For the senior U.S. side, it began slowly under interim coach Dave Sarachan with friendly draws against Portugal (1-1) last November and then Bosnia-Herzegovina (0-0) in January. But there’s a bit of a different feel to the squad that’ll face Paraguay—of all teams—on Tuesday evening. This group is green, especially by recent U.S. senior team standards. Seventeen of the 23 players Sarachan brought in are 24 or younger. Half have one cap or none at all, and five, including Weah, are with the senior squad for the first time.
Former coach Bruce Arena has said the USA was due for a bit of a refresh this year anyway, but last fall’s qualifying failure shortened the timeline. Sarachan’s January camp was limited to mostly MLS players, but this month, he’s been able to bring in the likes of Weah, Weston McKennie (Schalke 04), Shaq Moore (Levante), Antonee Robinson (Bolton Wanderers via Everton), Andrija Novakovich (Telstar via Reading) and Erik Palmer-Brown (Kortrijk via Manchester City), among others, whose careers are just getting under way in Europe. Other younger players, like midfielders Tyler Adams (New York Red Bulls) and Wil Trapp (Columbus Crew), are making a consistent impact in MLS.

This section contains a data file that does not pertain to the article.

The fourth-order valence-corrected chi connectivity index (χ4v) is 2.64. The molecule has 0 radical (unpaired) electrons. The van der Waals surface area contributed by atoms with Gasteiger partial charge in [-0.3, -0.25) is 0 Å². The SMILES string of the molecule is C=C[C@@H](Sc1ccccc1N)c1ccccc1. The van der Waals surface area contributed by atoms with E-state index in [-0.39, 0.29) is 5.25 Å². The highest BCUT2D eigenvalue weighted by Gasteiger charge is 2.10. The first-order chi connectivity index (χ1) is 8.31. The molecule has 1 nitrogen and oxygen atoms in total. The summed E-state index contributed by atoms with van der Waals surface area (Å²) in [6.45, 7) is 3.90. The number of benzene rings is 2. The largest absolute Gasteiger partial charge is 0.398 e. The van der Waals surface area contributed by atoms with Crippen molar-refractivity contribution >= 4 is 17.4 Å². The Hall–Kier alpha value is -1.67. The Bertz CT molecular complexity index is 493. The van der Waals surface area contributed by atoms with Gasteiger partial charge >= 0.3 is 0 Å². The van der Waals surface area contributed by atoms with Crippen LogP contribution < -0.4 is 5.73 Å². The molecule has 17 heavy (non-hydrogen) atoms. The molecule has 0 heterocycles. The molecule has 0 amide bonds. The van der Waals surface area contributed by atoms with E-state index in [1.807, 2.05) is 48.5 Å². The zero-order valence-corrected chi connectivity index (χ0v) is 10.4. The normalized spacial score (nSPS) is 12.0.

Christian Pulisic was left behind ahead of a critical stretch for Borussia Dortmund.
“If they would've qualified, they would’ve kept the same players—the Dempseys, the Altidores. It’s been good for us young guys to get the early experience, and it’ll be great for the future,” said Weah, who’s now played twice for PSG’s first team.
He was a toddler when his father, George Weah, concluded a glittering career that included a FIFA World Player of the Year award and league titles with PSG and AC Milan. The men Tim Weah remembers watching wore the USA’s colors.